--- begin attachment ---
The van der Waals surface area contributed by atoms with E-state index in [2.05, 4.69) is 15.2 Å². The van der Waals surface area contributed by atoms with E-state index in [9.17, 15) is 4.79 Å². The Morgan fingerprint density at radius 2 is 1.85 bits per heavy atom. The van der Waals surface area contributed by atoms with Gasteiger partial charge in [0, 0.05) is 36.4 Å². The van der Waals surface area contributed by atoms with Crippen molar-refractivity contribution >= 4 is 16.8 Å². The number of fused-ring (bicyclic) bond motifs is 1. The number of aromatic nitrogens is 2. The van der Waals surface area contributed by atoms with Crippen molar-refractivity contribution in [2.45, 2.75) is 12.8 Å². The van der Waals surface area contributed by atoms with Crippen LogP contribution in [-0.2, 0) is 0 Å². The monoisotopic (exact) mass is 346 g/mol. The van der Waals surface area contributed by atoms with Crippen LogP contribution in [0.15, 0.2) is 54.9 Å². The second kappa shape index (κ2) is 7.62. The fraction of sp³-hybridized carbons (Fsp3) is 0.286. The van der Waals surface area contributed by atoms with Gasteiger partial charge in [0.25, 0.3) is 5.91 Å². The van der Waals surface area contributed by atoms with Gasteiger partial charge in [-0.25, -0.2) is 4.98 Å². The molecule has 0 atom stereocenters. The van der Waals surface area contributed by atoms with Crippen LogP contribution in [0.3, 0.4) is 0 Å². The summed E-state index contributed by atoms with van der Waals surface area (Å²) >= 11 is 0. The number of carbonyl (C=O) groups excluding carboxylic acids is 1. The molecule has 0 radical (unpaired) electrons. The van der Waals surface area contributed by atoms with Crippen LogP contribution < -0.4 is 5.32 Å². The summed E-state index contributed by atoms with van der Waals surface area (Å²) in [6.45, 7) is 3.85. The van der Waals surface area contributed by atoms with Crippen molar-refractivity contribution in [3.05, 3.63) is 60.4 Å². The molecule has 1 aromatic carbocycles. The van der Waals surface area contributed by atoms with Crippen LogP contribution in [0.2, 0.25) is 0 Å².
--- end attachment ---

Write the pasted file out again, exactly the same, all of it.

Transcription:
The van der Waals surface area contributed by atoms with E-state index in [2.05, 4.69) is 15.2 Å². The van der Waals surface area contributed by atoms with E-state index in [9.17, 15) is 4.79 Å². The Morgan fingerprint density at radius 2 is 1.85 bits per heavy atom. The van der Waals surface area contributed by atoms with Gasteiger partial charge in [0, 0.05) is 36.4 Å². The van der Waals surface area contributed by atoms with Crippen molar-refractivity contribution >= 4 is 16.8 Å². The number of fused-ring (bicyclic) bond motifs is 1. The number of aromatic nitrogens is 2. The van der Waals surface area contributed by atoms with Crippen molar-refractivity contribution in [2.45, 2.75) is 12.8 Å². The van der Waals surface area contributed by atoms with Crippen LogP contribution in [-0.2, 0) is 0 Å². The monoisotopic (exact) mass is 346 g/mol. The van der Waals surface area contributed by atoms with Crippen LogP contribution in [0.15, 0.2) is 54.9 Å². The second kappa shape index (κ2) is 7.62. The fraction of sp³-hybridized carbons (Fsp3) is 0.286. The van der Waals surface area contributed by atoms with Gasteiger partial charge in [0.25, 0.3) is 5.91 Å². The van der Waals surface area contributed by atoms with Gasteiger partial charge in [-0.25, -0.2) is 4.98 Å². The molecule has 0 atom stereocenters. The van der Waals surface area contributed by atoms with Crippen LogP contribution in [0.3, 0.4) is 0 Å². The summed E-state index contributed by atoms with van der Waals surface area (Å²) >= 11 is 0. The number of carbonyl (C=O) groups excluding carboxylic acids is 1. The molecule has 0 radical (unpaired) electrons. The van der Waals surface area contributed by atoms with Crippen LogP contribution < -0.4 is 5.32 Å². The summed E-state index contributed by atoms with van der Waals surface area (Å²) in [6.45, 7) is 3.85. The van der Waals surface area contributed by atoms with Crippen molar-refractivity contribution in [3.05, 3.63) is 60.4 Å². The molecule has 1 aromatic carbocycles. The van der Waals surface area contributed by atoms with Crippen LogP contribution in [0.2, 0.25) is 0 Å².